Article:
For some it may sound crazy, barbecuing in the winter. But actually, that’s not so crazy at all, because humans have been doing this for thousands of years. Our generation is just a little bit out of touch.
How cool would it be to revive this very cool tradition? Outdoor cooking on fire, in all weathers, only in the year 2020, with a ceramic cooker equipped with the latest gadgets when it comes to barbecuing on a kamado bbq
Kamado Winter BBQ
A winter bbq is actually not much different than a summer bbq, only with a thick coat on, and maybe with an umbrella in your left hand, and your bbq tongs in the other hand.
And of course you adapt your bbq dishes to the season, because you missed that delicious stew
last summer, didn’t you?
Preparing your kamado
The winter is ideal for nice low and slow, your kamado bbq on, occasionally go outside to see how your stew or slow cooking meat is doing. Just put your nose under the lid, smell the food that you can only finish in a few hours. You prepare yourself mentally while the water is already in your mouth.
The right charcoal
Making a low and slow dish requires a charcoal
that lasts, the quebracho (break the axe) charcoal from Pittmaster
or Black ranch
is ideally suited for low and slow. Because the pieces of charcoal are so extremely hard, they burn for an extra long time. Especially useful if your session starts early in the morning and doesn’t finish until late in the afternoon.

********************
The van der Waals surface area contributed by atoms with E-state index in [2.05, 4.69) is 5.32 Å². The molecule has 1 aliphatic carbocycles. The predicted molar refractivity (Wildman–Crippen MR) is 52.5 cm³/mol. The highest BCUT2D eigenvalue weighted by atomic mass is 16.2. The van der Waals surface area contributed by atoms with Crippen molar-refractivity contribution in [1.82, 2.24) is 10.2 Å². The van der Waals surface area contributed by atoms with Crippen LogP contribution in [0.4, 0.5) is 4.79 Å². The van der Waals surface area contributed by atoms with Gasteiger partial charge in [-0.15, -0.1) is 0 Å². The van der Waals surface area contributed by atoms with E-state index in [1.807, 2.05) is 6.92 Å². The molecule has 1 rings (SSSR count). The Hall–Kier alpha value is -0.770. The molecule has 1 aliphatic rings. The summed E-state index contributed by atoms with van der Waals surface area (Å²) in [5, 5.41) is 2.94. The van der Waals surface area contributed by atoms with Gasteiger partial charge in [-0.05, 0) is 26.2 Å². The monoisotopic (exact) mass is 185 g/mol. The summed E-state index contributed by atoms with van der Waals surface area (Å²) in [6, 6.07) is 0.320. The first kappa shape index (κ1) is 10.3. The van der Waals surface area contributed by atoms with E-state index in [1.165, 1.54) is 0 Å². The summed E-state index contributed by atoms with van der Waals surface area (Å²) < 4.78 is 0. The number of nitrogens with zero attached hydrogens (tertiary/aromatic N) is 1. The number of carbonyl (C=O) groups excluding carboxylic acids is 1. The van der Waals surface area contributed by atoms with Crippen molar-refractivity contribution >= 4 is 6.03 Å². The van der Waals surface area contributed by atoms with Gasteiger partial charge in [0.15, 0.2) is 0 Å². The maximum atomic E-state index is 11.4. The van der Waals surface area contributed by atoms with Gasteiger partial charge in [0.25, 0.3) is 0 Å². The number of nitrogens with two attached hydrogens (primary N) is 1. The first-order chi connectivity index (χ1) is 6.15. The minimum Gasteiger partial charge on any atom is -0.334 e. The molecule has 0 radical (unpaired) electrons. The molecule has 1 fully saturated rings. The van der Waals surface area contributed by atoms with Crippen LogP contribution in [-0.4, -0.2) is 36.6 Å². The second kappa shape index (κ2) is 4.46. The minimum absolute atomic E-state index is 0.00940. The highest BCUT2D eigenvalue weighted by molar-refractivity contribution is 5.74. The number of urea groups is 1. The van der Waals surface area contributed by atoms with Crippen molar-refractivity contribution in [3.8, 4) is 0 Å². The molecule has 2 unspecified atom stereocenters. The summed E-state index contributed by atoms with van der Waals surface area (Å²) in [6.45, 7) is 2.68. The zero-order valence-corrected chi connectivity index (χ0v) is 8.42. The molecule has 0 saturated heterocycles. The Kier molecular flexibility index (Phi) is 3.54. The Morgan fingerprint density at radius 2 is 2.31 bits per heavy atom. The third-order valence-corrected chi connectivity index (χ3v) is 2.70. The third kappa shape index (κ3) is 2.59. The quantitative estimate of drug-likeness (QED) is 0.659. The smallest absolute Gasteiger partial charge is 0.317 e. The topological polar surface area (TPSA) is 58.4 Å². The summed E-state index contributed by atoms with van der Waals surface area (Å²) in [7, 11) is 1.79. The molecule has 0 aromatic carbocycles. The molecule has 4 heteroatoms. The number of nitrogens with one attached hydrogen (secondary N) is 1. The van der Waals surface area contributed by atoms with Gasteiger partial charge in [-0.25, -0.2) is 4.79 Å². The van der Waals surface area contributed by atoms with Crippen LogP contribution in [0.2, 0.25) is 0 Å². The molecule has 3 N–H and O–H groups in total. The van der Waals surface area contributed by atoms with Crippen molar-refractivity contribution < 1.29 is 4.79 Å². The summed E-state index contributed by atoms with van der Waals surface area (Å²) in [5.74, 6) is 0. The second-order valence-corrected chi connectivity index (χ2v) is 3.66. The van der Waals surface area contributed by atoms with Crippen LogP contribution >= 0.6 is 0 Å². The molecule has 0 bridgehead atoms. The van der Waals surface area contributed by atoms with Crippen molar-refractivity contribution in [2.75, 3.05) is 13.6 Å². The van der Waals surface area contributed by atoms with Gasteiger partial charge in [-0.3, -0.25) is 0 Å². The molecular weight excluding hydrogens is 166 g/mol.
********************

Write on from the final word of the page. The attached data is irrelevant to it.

“You aint cooking or you’re lookin'”
Not too much peeping, especially when it’s cold and windy! Yes we know the temptation is great, but patience is a virtue. Because every time you open the lid of your kamado your delicious dish cools down and it takes a while before the inside of the kamado is warm again.
A typical low and slow dish is the stew. A Dutch oven
is a thick cast iron pan with a lid that retains the heat for a very long time. Ideal for making stews, you can even use it to make bread and other oven dishes such as cakes.
Prepare several courses?
Get ready! Plan ahead and start with the dish that has the longest cooking time and or lowest cooking temperature. Then do the dishes that are prepared a bit hotter and shorter on the bbq. The reason you do this is because it is easier to get the temperature up than down again.
Take is easy, prevent damage to your kamado
Winters are cold, and damp. Keep in mind that moisture that has been drawn into the ceramic of your kamado must first evaporate before you take the kamado to temperatures above 180 degrees. If you don’t do this and the temperature rises too quickly, the moisture absorbed by the ceramics will expand, and you guessed it, this will increase the risk of damage.